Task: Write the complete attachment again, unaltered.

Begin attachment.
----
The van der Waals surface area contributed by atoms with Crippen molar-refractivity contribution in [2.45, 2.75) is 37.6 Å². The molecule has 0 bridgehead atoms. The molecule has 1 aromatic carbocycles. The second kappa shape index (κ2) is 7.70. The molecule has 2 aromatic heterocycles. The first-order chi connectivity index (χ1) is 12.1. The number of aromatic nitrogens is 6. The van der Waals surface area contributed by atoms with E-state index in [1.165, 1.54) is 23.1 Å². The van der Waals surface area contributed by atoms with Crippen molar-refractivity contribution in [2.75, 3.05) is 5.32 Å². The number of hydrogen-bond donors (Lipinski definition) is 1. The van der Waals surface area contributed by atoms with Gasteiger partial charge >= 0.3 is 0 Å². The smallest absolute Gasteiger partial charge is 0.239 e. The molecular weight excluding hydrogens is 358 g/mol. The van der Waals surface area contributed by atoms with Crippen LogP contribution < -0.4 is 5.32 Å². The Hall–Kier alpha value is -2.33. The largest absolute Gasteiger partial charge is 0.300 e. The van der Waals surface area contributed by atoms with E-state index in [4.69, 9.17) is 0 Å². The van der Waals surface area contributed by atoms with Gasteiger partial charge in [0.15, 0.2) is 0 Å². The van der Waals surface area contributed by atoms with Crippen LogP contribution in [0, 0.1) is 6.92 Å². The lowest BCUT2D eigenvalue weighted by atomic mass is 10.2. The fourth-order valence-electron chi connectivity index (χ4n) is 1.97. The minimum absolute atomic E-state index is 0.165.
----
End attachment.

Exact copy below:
The van der Waals surface area contributed by atoms with Crippen molar-refractivity contribution in [2.45, 2.75) is 37.6 Å². The molecule has 0 bridgehead atoms. The molecule has 1 aromatic carbocycles. The second kappa shape index (κ2) is 7.70. The molecule has 2 aromatic heterocycles. The first-order chi connectivity index (χ1) is 12.1. The number of aromatic nitrogens is 6. The van der Waals surface area contributed by atoms with E-state index in [1.165, 1.54) is 23.1 Å². The van der Waals surface area contributed by atoms with Crippen molar-refractivity contribution in [2.75, 3.05) is 5.32 Å². The number of hydrogen-bond donors (Lipinski definition) is 1. The van der Waals surface area contributed by atoms with Gasteiger partial charge >= 0.3 is 0 Å². The smallest absolute Gasteiger partial charge is 0.239 e. The molecular weight excluding hydrogens is 358 g/mol. The van der Waals surface area contributed by atoms with Crippen LogP contribution < -0.4 is 5.32 Å². The Hall–Kier alpha value is -2.33. The largest absolute Gasteiger partial charge is 0.300 e. The van der Waals surface area contributed by atoms with E-state index in [4.69, 9.17) is 0 Å². The van der Waals surface area contributed by atoms with Gasteiger partial charge in [0.15, 0.2) is 0 Å². The van der Waals surface area contributed by atoms with Crippen LogP contribution in [0, 0.1) is 6.92 Å². The lowest BCUT2D eigenvalue weighted by atomic mass is 10.2. The fourth-order valence-electron chi connectivity index (χ4n) is 1.97. The minimum absolute atomic E-state index is 0.165.